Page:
What trends are you seeing in the marketplace?

WK: We’re seeing our customers ask for or at least express interest in RPA. The Hackett report indicates that RPA adoption in purchase-to-pay is an emerging technology, but is poised to have one of the greatest impacts on the way work gets done in purchase-to-pay organizations in the next decade.

Where have you seen success using RPA in financial processes?

WK: We’ve seen several examples of robotic process automation in action in the financial context. Arrow Electronics deployed robotic process automation to request and process quotes and invoices, regardless of format or location. Another customer of ours, a large multinational corporation, uses robotic process automation to automate account reconciliations during the financial close process. A third-party logistics provider uses RPA to close out loads, which can be difficult when there’s a payment dispute.

Where do you expect the adoption of RPA to grow in FPA and why?

WK: The market is ready for RPA, but a lot of talk is about the hype and promise of robots. We’re marrying it to reality at companies like Arrow Electronics. It takes comprehensive, integrated knowledge of both robotics and financial processes to identify the specific use cases and deliver ROI. Because we provide both financial process automation and robotic process automation solutions for accounting and finance, we bring the right process expertise to the table along with key capabilities and end-to-end solutions.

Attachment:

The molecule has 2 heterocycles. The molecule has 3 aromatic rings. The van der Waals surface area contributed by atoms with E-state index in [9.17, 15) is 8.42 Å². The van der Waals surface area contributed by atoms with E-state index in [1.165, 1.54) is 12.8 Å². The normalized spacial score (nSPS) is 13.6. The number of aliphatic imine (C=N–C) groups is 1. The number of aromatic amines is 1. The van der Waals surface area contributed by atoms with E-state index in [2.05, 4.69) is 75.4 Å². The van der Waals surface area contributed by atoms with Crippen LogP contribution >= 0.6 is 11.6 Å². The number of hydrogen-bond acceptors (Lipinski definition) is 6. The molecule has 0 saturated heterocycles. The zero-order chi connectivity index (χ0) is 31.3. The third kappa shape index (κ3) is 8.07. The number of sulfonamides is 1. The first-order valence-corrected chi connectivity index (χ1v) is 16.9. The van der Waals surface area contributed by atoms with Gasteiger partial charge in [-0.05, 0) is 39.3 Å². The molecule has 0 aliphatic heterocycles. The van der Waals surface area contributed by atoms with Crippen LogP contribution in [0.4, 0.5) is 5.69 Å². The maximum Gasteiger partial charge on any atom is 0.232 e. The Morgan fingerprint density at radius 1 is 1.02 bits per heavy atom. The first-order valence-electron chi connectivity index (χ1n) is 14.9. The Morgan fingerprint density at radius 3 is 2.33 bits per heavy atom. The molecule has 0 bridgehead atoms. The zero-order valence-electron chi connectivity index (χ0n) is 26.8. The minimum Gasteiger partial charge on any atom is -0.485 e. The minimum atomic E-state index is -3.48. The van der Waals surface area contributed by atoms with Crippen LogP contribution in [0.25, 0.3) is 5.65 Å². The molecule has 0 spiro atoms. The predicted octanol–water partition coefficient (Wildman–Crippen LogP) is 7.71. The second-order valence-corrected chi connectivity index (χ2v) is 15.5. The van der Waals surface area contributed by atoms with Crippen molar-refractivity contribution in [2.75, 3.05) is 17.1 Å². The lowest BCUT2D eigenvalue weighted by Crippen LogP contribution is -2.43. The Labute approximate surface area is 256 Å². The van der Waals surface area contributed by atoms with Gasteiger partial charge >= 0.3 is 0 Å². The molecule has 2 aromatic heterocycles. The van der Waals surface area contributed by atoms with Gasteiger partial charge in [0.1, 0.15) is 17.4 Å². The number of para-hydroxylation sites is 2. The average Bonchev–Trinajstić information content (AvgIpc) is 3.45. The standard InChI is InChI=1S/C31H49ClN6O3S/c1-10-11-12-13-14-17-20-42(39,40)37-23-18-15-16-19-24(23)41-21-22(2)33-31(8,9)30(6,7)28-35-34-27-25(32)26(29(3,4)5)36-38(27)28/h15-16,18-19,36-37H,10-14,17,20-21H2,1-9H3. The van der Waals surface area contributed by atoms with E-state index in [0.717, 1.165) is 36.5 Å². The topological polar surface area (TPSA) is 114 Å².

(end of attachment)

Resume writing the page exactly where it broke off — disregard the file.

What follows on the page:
What competitive edge will early adopters of RPA have?

WK: We talk about how digital transformation in finance enables organizational agility and cost savings, but the larger story is in the ability to serve your customers better. Automation enables your organization to move workers from routine data entry into higher-value analyst and strategic roles. This goes for procure to pay automation in the back office as well as order to cash automation in the front office. The clear operational benefits ladder down into the more compelling benefit of being able to better serve customers with faster, better, and more valuable information.

Customer service is an intrinsic benefit that’s not always easy to measure, but any company interested in digital transformation isn’t trying to transform IT and process infrastructure just for the sake of it. It’s about transforming the way you do business so you can better serve customers.

Learn more about how your financial operations can leverage RPA in The Hackett Group report, “What Source to Pay Leaders Need to Know about Robotic Process Automation.”